Students who couldn’t behave in a regular classroom or dropped out are returning to the classroom and doing well at a new privately run school, according to a Clarke County School District graduation adviser. “It seems to be working pretty well – pretty dog-gone good,” said Rick Dunn, the school district’s graduation coach coordinator. “Students seem to be adapting to the environment and there doesn’t seem to be a lot of behavior issues from what I can tell.”
Students who couldn’t behave in a regular classroom or dropped out are returning to the classroom and doing well at a new privately run school, according to a Clarke County School District graduation adviser.
“It seems to be working pretty well – pretty dog-gone good,” said Rick Dunn, the school district’s graduation coach coordinator. “Students seem to be adapting to the environment and there doesn’t seem to be a lot of behavior issues from what I can tell.”
Over the summer, a handful of students enrolled in an Ombudsman school – privately run credit-recovery programs that will replace the punitive alternative school the district ran for students who had discipline problems.
This fall, the company added two more sites, and so far has enrolled 80 students.
Superintendent Philip Lanoue first proposed the plan to contract with Ombudsman in February when he recommended the district close SOAR academy and hire Nashville-based Ombudsman Educational Services to run a program.
Until SOAR closed, students were assigned to the school if they broke certain rules like fighting or bringing a weapon or drugs to school.
While those students now may attend Ombudsman, the school also is open to students who don’t want a traditional school environment.
Of the 80 students at the school today, 51 are returning SOAR students assigned for disciplinary reasons. The remainder either are returning dropouts or have decided to change schools.
“Parents are requesting that their children be sent there, that’s the greatest surprise,” Dunn said.
A lot of students also are motivated to do well because they eventually may be placed in jobs to work 15 hours a week and earn $7.50 an hour.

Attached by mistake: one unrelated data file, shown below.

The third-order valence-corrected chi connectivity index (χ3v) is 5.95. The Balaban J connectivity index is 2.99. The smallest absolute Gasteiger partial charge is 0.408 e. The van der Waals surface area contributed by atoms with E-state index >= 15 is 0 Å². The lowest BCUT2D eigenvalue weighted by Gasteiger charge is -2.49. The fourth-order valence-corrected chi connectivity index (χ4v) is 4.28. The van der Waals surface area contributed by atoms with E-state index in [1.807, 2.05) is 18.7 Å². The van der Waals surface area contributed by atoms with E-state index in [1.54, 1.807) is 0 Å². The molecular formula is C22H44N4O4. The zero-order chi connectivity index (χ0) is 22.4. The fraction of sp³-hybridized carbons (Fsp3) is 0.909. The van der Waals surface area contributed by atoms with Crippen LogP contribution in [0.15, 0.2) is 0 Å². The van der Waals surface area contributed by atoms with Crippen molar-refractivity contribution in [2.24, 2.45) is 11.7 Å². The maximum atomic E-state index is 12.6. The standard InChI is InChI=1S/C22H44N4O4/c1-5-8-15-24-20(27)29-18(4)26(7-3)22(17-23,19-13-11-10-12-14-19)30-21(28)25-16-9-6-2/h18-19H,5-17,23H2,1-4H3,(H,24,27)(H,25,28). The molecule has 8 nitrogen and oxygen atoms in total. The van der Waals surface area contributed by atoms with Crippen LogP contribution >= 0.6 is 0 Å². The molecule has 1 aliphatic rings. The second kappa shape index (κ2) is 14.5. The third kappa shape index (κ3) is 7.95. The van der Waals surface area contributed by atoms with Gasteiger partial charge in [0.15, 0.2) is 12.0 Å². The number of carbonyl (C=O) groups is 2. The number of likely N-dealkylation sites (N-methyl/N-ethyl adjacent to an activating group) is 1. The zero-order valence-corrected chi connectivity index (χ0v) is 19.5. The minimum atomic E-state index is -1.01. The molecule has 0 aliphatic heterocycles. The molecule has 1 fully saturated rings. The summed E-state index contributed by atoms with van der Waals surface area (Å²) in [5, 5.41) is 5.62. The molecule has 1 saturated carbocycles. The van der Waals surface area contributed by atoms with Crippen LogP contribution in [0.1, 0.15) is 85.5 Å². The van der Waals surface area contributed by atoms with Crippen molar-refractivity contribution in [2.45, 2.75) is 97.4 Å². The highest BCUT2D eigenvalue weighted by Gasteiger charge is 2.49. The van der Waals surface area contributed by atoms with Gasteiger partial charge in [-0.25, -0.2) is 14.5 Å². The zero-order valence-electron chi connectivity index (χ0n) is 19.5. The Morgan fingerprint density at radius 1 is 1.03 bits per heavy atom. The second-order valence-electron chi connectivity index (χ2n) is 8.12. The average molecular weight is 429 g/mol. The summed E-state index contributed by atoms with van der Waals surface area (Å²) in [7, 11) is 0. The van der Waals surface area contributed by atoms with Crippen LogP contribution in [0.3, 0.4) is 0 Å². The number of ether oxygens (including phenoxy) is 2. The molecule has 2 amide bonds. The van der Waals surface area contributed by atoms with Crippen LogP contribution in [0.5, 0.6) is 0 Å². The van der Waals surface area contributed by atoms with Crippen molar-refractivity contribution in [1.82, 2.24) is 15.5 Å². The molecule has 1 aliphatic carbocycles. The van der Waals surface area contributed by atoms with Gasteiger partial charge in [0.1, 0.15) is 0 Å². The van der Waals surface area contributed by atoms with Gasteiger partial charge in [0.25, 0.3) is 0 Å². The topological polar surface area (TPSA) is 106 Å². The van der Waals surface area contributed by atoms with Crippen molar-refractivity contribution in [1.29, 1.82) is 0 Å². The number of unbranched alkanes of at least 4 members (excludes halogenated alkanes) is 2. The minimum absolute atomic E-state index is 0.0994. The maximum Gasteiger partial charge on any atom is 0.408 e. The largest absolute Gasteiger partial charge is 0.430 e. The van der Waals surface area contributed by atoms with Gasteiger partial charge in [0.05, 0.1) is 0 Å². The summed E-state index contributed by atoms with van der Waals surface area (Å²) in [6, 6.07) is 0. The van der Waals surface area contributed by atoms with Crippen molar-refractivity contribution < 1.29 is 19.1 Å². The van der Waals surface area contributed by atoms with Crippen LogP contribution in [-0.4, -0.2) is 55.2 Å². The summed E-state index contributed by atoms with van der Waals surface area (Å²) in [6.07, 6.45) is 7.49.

“It’s pumped up those kids about going to school,” Dunn said. “A lot of those kids are excited about going to work.”
Before students can go to work, they must take a career inventory assessment to find jobs that match their interests and pass a workforce readiness course. They also must maintain good behavior and at least a C in each of their classes.
School officials set aside $250,000 to pay high school age students to work a maximum of 30 weeks and to hire a school-to-work coordinator who would continue to find jobs for students and monitor them periodically.
The school district also partnered with the Northeast Georgia Regional Development Commission to lead work-skills training, cover workers’ compensation liabilities for employers, and document and distribute paystubs for students.
So far this year, two students have been placed in jobs at a hair salon.
“Our goal is to place every child that’s a high school student at Ombudsman with a job,” said Lynn Reich/Johns, director of applied learning for the school district.
“Right now we’re saying to them, ‘While you’re here, this is like a job interview and what you do here is going to reflect out on the work site,’ ” she said.
Some students need the money as well as the experience, school district counselors and social workers said.
While the work-based program will motivate and give students an opportunity to make money, administrators hope students will return from the experience more determined to graduate and go on to post-secondary schools, Reich/Johns said.
“It’s good money, but it’s an intervention – that’s the thing,” she said. “We want children to see that their academics is related to real-world situations, and the only way you can do that is to place them in a real-world situation so that that light bulb goes on. Our hope is our students come back and take school with a totally different attitude.”